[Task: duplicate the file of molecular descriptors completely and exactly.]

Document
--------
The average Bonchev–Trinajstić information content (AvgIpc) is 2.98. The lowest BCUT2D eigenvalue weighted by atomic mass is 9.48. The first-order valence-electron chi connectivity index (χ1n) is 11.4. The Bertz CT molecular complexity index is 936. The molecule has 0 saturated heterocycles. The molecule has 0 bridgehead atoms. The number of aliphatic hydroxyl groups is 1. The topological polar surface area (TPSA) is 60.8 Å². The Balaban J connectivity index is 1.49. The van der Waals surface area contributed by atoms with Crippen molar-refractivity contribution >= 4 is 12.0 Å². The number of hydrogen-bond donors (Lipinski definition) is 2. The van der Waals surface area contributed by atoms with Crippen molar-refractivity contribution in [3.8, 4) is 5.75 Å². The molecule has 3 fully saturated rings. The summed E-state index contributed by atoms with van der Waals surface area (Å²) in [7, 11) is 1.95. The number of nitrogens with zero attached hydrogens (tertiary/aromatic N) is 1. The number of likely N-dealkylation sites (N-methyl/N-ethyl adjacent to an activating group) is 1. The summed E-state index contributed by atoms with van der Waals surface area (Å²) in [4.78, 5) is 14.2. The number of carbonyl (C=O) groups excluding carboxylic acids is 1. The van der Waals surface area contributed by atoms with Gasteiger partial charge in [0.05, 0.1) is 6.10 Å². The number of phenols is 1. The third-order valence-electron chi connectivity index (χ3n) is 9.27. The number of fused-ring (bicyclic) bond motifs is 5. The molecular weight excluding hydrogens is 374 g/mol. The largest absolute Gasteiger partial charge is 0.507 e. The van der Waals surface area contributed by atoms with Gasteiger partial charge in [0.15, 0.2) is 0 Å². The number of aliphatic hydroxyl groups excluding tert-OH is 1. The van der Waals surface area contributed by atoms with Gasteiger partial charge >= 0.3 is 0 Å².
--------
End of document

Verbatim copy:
The average Bonchev–Trinajstić information content (AvgIpc) is 2.98. The lowest BCUT2D eigenvalue weighted by atomic mass is 9.48. The first-order valence-electron chi connectivity index (χ1n) is 11.4. The Bertz CT molecular complexity index is 936. The molecule has 0 saturated heterocycles. The molecule has 0 bridgehead atoms. The number of aliphatic hydroxyl groups is 1. The topological polar surface area (TPSA) is 60.8 Å². The Balaban J connectivity index is 1.49. The van der Waals surface area contributed by atoms with Crippen molar-refractivity contribution >= 4 is 12.0 Å². The number of hydrogen-bond donors (Lipinski definition) is 2. The van der Waals surface area contributed by atoms with Crippen molar-refractivity contribution in [3.8, 4) is 5.75 Å². The molecule has 3 fully saturated rings. The summed E-state index contributed by atoms with van der Waals surface area (Å²) in [7, 11) is 1.95. The number of nitrogens with zero attached hydrogens (tertiary/aromatic N) is 1. The number of likely N-dealkylation sites (N-methyl/N-ethyl adjacent to an activating group) is 1. The summed E-state index contributed by atoms with van der Waals surface area (Å²) in [4.78, 5) is 14.2. The number of carbonyl (C=O) groups excluding carboxylic acids is 1. The van der Waals surface area contributed by atoms with Gasteiger partial charge in [0.05, 0.1) is 6.10 Å². The number of phenols is 1. The third-order valence-electron chi connectivity index (χ3n) is 9.27. The number of fused-ring (bicyclic) bond motifs is 5. The molecular weight excluding hydrogens is 374 g/mol. The largest absolute Gasteiger partial charge is 0.507 e. The van der Waals surface area contributed by atoms with Gasteiger partial charge in [0.15, 0.2) is 0 Å². The number of aliphatic hydroxyl groups excluding tert-OH is 1. The van der Waals surface area contributed by atoms with Gasteiger partial charge >= 0.3 is 0 Å².